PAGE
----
What about timing? When is the optimal time to receive a board package?
MD – Well, it goes without saying, the earlier the better, but again, this varies with each board and management team and is not always possible. With the increase in the number of CEO’s and other full-time employees sitting on boards, a clear weekend is a bare minimum for them to consider the materials thoroughly. A consistent package the board trusts may give the management team some leeway in timing, but again, I would remind management to ask themselves two questions: 1) How can we ensure the board is fully prepared at the next meeting? 2) How can we ensure the board honours its responsibilities?
I want to leave you with a different take on timing. When you talk timing of board packages, most people think about the few days between receipt of the package and the meeting. One of the most effective approaches I have seen management take is what I call the Long View Socialization, whereby management brings forward information and education months prior to a decision or approval point. Take for example a major IT investment that is part of the strategic plan but isn’t slated for final approval until the third quarter. To help prepare the board and educate them on a topic that may be foreign to many directors, the management team included FYI backgrounders in each board package throughout the year and invited an external consultant to educate the board on options, risks and considerations at a mid-year meeting. That way, when the time came for the board to weigh in on management’s recommendation, there was a general sense of board readiness, heightened awareness and strategic discussion.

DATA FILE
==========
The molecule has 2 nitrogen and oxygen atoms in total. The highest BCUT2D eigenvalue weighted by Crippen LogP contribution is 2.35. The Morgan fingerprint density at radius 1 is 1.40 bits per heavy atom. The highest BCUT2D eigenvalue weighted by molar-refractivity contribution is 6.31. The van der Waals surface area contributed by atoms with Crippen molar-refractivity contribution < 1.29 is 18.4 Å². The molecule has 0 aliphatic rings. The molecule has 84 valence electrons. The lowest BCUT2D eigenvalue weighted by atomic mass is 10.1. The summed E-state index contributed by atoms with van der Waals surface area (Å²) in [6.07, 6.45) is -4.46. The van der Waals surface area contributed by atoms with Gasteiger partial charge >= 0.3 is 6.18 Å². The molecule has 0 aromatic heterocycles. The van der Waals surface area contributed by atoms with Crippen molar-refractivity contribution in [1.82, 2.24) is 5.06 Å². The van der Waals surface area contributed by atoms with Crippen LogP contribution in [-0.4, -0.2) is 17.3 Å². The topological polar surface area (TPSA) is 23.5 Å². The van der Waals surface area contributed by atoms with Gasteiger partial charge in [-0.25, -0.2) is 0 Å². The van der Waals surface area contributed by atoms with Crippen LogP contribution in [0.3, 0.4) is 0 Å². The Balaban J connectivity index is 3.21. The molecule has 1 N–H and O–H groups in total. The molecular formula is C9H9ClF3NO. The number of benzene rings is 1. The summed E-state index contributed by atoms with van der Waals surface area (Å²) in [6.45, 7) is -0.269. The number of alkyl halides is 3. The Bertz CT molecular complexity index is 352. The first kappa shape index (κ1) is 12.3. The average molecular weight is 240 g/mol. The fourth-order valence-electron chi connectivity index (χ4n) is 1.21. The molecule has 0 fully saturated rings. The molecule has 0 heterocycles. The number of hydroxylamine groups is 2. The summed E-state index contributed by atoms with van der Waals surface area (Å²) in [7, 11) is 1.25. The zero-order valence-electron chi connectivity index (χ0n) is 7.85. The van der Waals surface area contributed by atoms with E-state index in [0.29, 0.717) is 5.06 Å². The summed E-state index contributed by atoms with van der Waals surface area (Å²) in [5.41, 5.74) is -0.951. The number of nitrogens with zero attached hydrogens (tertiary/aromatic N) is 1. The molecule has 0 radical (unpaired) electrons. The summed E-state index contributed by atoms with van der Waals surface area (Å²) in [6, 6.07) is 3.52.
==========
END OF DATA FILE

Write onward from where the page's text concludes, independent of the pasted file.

Any parting words?
MD – Many boards and management teams struggle finding the perfect balance. There should always be some healthy tension; smart people with disparate experience, education and skills recognize the value of diverse points of view. A well-crafted board package is one of the best ways to reach a rich and respectful equilibrium in the boardroom.